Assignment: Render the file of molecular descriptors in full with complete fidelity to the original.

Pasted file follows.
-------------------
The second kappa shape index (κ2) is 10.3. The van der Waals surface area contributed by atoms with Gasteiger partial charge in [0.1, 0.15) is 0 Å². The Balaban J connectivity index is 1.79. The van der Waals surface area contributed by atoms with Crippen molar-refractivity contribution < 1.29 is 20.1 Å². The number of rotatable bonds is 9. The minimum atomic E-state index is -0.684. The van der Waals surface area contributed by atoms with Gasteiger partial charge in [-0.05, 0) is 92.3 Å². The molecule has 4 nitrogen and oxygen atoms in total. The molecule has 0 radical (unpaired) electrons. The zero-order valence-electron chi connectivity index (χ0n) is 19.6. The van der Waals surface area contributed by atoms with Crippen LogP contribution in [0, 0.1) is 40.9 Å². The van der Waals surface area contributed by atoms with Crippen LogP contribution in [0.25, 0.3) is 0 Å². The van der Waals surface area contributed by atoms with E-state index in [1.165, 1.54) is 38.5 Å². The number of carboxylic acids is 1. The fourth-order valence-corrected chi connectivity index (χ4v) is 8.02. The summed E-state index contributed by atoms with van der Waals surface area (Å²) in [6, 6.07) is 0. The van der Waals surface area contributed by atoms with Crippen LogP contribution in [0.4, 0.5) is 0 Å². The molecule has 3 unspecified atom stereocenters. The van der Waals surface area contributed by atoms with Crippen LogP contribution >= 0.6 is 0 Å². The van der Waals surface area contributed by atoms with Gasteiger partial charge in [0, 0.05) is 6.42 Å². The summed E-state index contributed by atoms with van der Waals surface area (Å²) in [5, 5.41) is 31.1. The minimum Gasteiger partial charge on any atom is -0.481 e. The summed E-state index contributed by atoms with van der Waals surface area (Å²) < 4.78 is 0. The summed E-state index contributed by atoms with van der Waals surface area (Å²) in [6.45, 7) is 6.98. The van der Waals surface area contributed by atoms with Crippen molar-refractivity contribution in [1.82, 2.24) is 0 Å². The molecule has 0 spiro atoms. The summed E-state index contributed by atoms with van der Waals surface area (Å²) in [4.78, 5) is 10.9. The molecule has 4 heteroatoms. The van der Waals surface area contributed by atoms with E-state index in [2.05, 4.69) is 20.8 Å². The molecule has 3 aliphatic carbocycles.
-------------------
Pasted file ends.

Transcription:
The second kappa shape index (κ2) is 10.3. The van der Waals surface area contributed by atoms with Gasteiger partial charge in [0.1, 0.15) is 0 Å². The Balaban J connectivity index is 1.79. The van der Waals surface area contributed by atoms with Crippen molar-refractivity contribution < 1.29 is 20.1 Å². The number of rotatable bonds is 9. The minimum atomic E-state index is -0.684. The van der Waals surface area contributed by atoms with Gasteiger partial charge in [-0.05, 0) is 92.3 Å². The molecule has 4 nitrogen and oxygen atoms in total. The molecule has 0 radical (unpaired) electrons. The zero-order valence-electron chi connectivity index (χ0n) is 19.6. The van der Waals surface area contributed by atoms with Crippen LogP contribution in [0, 0.1) is 40.9 Å². The van der Waals surface area contributed by atoms with Crippen LogP contribution in [0.25, 0.3) is 0 Å². The van der Waals surface area contributed by atoms with E-state index in [1.165, 1.54) is 38.5 Å². The number of carboxylic acids is 1. The fourth-order valence-corrected chi connectivity index (χ4v) is 8.02. The summed E-state index contributed by atoms with van der Waals surface area (Å²) in [6, 6.07) is 0. The van der Waals surface area contributed by atoms with Crippen LogP contribution in [0.4, 0.5) is 0 Å². The molecule has 3 unspecified atom stereocenters. The van der Waals surface area contributed by atoms with Crippen LogP contribution >= 0.6 is 0 Å². The van der Waals surface area contributed by atoms with Gasteiger partial charge in [0, 0.05) is 6.42 Å². The summed E-state index contributed by atoms with van der Waals surface area (Å²) in [5, 5.41) is 31.1. The minimum Gasteiger partial charge on any atom is -0.481 e. The summed E-state index contributed by atoms with van der Waals surface area (Å²) < 4.78 is 0. The summed E-state index contributed by atoms with van der Waals surface area (Å²) in [6.45, 7) is 6.98. The van der Waals surface area contributed by atoms with Crippen molar-refractivity contribution in [1.82, 2.24) is 0 Å². The molecule has 0 spiro atoms. The summed E-state index contributed by atoms with van der Waals surface area (Å²) in [4.78, 5) is 10.9. The molecule has 4 heteroatoms. The van der Waals surface area contributed by atoms with E-state index in [2.05, 4.69) is 20.8 Å². The molecule has 3 aliphatic carbocycles.